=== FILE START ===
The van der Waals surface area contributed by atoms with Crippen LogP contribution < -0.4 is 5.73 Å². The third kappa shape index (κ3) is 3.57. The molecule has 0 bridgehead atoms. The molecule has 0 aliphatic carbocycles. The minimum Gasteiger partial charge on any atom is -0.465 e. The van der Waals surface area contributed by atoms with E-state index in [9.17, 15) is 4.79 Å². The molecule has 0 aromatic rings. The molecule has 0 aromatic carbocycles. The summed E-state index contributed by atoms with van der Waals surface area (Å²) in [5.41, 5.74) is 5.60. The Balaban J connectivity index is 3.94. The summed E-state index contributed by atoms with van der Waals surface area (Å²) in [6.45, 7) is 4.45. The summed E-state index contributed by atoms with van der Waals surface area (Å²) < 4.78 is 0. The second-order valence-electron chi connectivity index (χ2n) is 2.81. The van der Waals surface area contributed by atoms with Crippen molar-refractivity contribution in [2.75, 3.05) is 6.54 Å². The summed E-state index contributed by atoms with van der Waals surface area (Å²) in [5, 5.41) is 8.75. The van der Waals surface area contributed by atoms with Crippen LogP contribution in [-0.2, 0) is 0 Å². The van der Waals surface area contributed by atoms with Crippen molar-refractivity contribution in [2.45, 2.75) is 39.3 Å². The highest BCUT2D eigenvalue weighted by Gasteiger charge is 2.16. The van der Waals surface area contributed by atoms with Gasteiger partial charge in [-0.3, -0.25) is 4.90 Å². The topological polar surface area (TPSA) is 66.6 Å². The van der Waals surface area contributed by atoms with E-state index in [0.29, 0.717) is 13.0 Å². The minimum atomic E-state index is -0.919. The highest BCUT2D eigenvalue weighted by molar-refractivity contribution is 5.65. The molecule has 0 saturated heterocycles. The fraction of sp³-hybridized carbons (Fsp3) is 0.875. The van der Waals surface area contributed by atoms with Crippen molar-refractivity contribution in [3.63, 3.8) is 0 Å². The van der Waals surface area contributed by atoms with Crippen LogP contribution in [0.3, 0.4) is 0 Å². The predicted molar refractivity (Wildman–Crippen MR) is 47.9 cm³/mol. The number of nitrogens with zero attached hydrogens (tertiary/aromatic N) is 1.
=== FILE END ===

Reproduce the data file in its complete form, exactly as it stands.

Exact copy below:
The van der Waals surface area contributed by atoms with Crippen LogP contribution < -0.4 is 5.73 Å². The third kappa shape index (κ3) is 3.57. The molecule has 0 bridgehead atoms. The molecule has 0 aliphatic carbocycles. The minimum Gasteiger partial charge on any atom is -0.465 e. The van der Waals surface area contributed by atoms with E-state index in [9.17, 15) is 4.79 Å². The molecule has 0 aromatic rings. The molecule has 0 aromatic carbocycles. The summed E-state index contributed by atoms with van der Waals surface area (Å²) in [5.41, 5.74) is 5.60. The Balaban J connectivity index is 3.94. The summed E-state index contributed by atoms with van der Waals surface area (Å²) in [6.45, 7) is 4.45. The summed E-state index contributed by atoms with van der Waals surface area (Å²) < 4.78 is 0. The second-order valence-electron chi connectivity index (χ2n) is 2.81. The van der Waals surface area contributed by atoms with Crippen molar-refractivity contribution in [2.75, 3.05) is 6.54 Å². The summed E-state index contributed by atoms with van der Waals surface area (Å²) in [5, 5.41) is 8.75. The van der Waals surface area contributed by atoms with Crippen LogP contribution in [-0.2, 0) is 0 Å². The van der Waals surface area contributed by atoms with Crippen molar-refractivity contribution in [2.45, 2.75) is 39.3 Å². The highest BCUT2D eigenvalue weighted by Gasteiger charge is 2.16. The van der Waals surface area contributed by atoms with Gasteiger partial charge in [-0.3, -0.25) is 4.90 Å². The topological polar surface area (TPSA) is 66.6 Å². The van der Waals surface area contributed by atoms with E-state index in [0.29, 0.717) is 13.0 Å². The minimum atomic E-state index is -0.919. The highest BCUT2D eigenvalue weighted by molar-refractivity contribution is 5.65. The molecule has 0 saturated heterocycles. The fraction of sp³-hybridized carbons (Fsp3) is 0.875. The van der Waals surface area contributed by atoms with Crippen molar-refractivity contribution in [3.63, 3.8) is 0 Å². The van der Waals surface area contributed by atoms with Crippen LogP contribution in [0.3, 0.4) is 0 Å². The predicted molar refractivity (Wildman–Crippen MR) is 47.9 cm³/mol. The number of nitrogens with zero attached hydrogens (tertiary/aromatic N) is 1.